Aiding the action and narrative is Stahelski's musical selection, which has become more polished and in service to the themes. (Here, there is a score of brassy instrumentals by Tyler Bates and Joel J. Richard that leans more toward original rollicking as opposed to the clunkier soundtrack in the first film.) Chapter 4 is such a refinement of technical skill that one wonders how Stahelski could top this, but if his trajectory is any indication of his ability to grow and improve as a director, then I have faith that he will find a way to get better.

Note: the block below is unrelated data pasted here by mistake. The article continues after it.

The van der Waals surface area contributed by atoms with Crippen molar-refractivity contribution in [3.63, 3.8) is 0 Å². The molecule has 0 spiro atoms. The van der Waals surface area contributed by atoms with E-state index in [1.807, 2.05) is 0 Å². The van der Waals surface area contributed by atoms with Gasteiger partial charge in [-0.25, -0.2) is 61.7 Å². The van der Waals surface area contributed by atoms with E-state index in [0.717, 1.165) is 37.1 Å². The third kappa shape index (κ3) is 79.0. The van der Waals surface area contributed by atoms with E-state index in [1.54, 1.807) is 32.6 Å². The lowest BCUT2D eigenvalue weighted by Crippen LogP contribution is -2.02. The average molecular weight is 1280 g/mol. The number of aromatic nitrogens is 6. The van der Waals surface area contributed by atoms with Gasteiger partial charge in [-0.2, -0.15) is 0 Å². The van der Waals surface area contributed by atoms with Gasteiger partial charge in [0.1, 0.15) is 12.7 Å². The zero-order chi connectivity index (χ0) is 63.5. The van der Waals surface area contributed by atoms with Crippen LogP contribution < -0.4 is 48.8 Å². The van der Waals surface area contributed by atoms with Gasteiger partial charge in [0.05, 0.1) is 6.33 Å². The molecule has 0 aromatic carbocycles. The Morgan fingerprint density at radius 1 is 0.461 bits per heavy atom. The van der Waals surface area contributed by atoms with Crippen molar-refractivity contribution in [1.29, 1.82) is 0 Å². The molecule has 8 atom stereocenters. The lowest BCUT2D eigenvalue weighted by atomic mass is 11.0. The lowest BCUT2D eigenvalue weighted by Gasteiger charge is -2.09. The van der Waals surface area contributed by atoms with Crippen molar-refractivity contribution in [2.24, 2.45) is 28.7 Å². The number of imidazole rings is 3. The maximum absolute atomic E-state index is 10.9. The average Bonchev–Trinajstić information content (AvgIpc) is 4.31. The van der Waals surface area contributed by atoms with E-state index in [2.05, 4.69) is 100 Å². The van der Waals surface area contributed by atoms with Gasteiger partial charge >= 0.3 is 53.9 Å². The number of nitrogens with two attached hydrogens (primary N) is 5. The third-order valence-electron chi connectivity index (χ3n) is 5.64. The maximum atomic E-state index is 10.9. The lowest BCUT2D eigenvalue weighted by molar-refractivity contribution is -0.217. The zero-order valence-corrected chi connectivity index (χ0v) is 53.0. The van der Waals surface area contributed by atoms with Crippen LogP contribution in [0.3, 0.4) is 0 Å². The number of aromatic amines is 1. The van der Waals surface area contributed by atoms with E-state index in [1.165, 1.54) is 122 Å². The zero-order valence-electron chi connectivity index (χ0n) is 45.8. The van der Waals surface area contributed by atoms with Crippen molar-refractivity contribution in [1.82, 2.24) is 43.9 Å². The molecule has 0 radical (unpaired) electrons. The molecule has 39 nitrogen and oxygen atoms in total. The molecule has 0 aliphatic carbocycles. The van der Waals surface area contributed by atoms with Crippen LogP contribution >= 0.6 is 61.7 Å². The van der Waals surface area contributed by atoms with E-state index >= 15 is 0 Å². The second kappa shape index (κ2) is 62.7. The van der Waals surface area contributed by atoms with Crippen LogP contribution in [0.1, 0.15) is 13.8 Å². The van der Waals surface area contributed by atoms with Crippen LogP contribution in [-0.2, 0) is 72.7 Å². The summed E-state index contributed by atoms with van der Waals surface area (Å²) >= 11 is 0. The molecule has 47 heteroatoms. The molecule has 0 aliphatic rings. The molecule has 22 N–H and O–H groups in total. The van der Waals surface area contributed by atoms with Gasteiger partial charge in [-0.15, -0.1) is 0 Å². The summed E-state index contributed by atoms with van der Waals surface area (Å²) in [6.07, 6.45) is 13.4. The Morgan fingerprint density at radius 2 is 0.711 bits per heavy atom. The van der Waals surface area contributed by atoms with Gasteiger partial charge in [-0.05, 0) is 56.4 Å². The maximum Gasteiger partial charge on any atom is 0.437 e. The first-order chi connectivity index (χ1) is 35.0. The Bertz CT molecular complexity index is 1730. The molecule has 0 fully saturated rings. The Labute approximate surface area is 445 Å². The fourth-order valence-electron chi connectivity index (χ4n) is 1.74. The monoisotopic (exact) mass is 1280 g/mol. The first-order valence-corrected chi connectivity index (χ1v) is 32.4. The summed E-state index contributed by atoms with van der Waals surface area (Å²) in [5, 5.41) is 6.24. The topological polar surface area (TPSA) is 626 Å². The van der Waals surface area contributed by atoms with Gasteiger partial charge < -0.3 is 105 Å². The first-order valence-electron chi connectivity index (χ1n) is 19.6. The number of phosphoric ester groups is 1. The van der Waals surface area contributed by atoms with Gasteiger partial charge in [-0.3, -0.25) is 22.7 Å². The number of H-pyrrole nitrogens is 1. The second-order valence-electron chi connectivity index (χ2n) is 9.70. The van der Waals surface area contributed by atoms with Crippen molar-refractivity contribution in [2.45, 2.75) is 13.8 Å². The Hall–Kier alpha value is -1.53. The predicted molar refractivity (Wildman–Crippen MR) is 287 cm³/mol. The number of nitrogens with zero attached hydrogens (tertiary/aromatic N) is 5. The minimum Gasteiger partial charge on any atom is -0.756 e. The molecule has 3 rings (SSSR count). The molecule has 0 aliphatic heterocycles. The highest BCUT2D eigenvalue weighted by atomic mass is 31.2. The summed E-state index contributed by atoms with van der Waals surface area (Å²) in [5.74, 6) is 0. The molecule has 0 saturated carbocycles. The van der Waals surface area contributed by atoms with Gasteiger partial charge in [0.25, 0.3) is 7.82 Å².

While John Wick: Chapter 4 is a stunning display of Stahelski's directorial skill, one can't help but feel that something got left behind in all its fiery urgency: Reeves as Wick. The quiet moment I opened this review with is so dear to me for Reeves's aching gravitas. In the scene with Gianna, Reeves says very few words. Indeed, he appears in Gianna's boudoir like the Boogeyman that Wick is known to be. This scene is a masterclass for how Reeves shows us what it looks like to be empathetic in the face of darkness.

These moments demonstrate Reeves's viscerally intuitive prowess as an actor — how with a glint in his soft eyes or a furrow of his brow, he communicates his tragic understanding of unfairness of life. Unfortunately, such scenes are few and far between in Chapter 4. John once again says few words in the film, but, in the fray of all the other complex dynamic and meaty characters the narrative presents us with, he gets lost.